Camp Stand By Me is a place where campers with a variety of disabilities are told, “You can!” and then given the support to succeed. Campers ride horses, go for boat rides, practice archery and much more.
The camp on Vaughn Bay, formerly Camp Easter Seals West, was a gift of Mildred McDermott of Seattle, sister of Dorothy Kellogg, who with her husband purchased 17 acres as a weekend and retirement home where she could raise horses and various pets.
Kellogg, who suffered infantile paralysis in her childhood, did not have the word “impossible” in her vocabulary. She spent some of her teen summers at a friend’s farm, riding and working with horses and other animals. Crutches and heavy steel braces challenged her abilities, but she accomplished what she set out to do, becoming a successful businesswoman in Tacoma. She loved riding horses, as it gave her a freedom not available by walking.
The Easter Seals Society acquired the property in 1972 and opened the first camp in 1975. Campers and staff stayed in tents. Horses and a swimming pool were added in 1978, after the society purchased additional acreage.
“About half of the campers each year are returnees,” Director Joshua Mayer said, “and perhaps a dozen have been coming for 41 years.”
The original camp was for ages 9 to 17, but the age ranges now are 7 to 21, 15 to 35, and 21 and up. Nine groups rotate through the summer season, with a week off for staff before the final session. Campers arrive Sunday and depart Friday.
Their daily schedule varies with the day’s main activity: archery, horses, visiting the nature-learning center, swimming, boating, and doing arts and crafts. Archery is set up so any camper can participate, pontoon canoes and the wheelchair accessible float boat, Neva DII, are available for tours around the bay. Wednesday night dances are a popular event.
Mayer is serving his fifth year and would love to carry on for many more. He volunteered at Camp Easter Seals East in Idaho as a camp counselor for 15 years, then spent four years working in special education in the Seattle-Tacoma area.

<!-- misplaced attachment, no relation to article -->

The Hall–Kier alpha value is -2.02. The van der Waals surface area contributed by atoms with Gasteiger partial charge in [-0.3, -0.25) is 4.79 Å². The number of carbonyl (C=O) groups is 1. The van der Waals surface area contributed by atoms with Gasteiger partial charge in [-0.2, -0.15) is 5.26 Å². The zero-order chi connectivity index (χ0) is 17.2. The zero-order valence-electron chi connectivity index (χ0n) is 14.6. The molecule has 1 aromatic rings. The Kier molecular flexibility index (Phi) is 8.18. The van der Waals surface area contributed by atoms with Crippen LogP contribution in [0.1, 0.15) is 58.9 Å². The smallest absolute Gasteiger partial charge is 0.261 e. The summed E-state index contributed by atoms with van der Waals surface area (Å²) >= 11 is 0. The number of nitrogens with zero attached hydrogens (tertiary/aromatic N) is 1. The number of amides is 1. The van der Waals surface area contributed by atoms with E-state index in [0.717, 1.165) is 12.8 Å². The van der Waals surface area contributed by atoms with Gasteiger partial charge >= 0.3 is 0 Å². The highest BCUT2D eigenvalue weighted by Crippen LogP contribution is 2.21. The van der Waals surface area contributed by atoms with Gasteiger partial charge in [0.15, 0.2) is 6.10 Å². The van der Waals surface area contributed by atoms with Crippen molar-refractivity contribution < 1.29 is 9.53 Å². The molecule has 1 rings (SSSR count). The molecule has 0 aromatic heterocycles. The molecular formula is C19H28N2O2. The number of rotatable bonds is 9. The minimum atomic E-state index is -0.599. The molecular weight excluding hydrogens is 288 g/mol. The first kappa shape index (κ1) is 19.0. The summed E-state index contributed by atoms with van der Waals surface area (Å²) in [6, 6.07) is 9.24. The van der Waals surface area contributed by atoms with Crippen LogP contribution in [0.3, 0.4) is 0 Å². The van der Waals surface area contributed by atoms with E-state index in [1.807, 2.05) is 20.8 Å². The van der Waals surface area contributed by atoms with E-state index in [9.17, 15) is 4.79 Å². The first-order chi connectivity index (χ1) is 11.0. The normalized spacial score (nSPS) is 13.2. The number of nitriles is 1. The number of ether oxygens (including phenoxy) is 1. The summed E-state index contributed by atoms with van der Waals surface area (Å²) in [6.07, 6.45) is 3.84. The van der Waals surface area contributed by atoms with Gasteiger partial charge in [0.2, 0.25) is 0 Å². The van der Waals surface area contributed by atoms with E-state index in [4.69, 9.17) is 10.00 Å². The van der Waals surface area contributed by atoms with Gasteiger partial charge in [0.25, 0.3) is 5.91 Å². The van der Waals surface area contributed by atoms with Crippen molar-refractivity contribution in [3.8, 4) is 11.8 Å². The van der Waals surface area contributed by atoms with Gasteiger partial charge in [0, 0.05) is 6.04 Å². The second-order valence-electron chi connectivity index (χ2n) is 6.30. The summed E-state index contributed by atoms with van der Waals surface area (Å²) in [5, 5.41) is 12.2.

At 67 acres, including nine undeveloped, Mayer hopes to expand and restore the facilities in the next couple of years. Some buildings need replacing or remodeling for different uses.
Thirty counselors work with up to 45 campers at a time. The counselors this summer came from many places, including 13 from England, eight from Ireland, and one each from Scotland, Australia, New Zealand, Mexico, Columbia and Hungary. Most are students with a career goal of working with the disabled in some manner and spend their summers learning in camps like Stand By Me.
The fulltime staff includes administrator Barbara Lewis, facility manager Dave Hennesey, chef Dorn Webster and assistant director Kayla Estes.
The camp season staff includes Maria Ishikawa from Tacoma, who is in her first year as Activities Coordinator. Holly Gelder from Barnsley, Yorkshire, England, is in her second year as camper support specialist. She hopes to find a position teaching in special education schools near her home.
When asked what they liked best about their positions in this camp, Gelder said, “Being able to help people. It’s my calling in life.”
“Seeing the joy,” Ishikawa said.
Annual fundraisers help with the cost of operating the camp, but they depend on donations for 40 percent of their financial needs. There are some scholarships available for campers. Because there are so many applicants, they may only apply for one session per summer.
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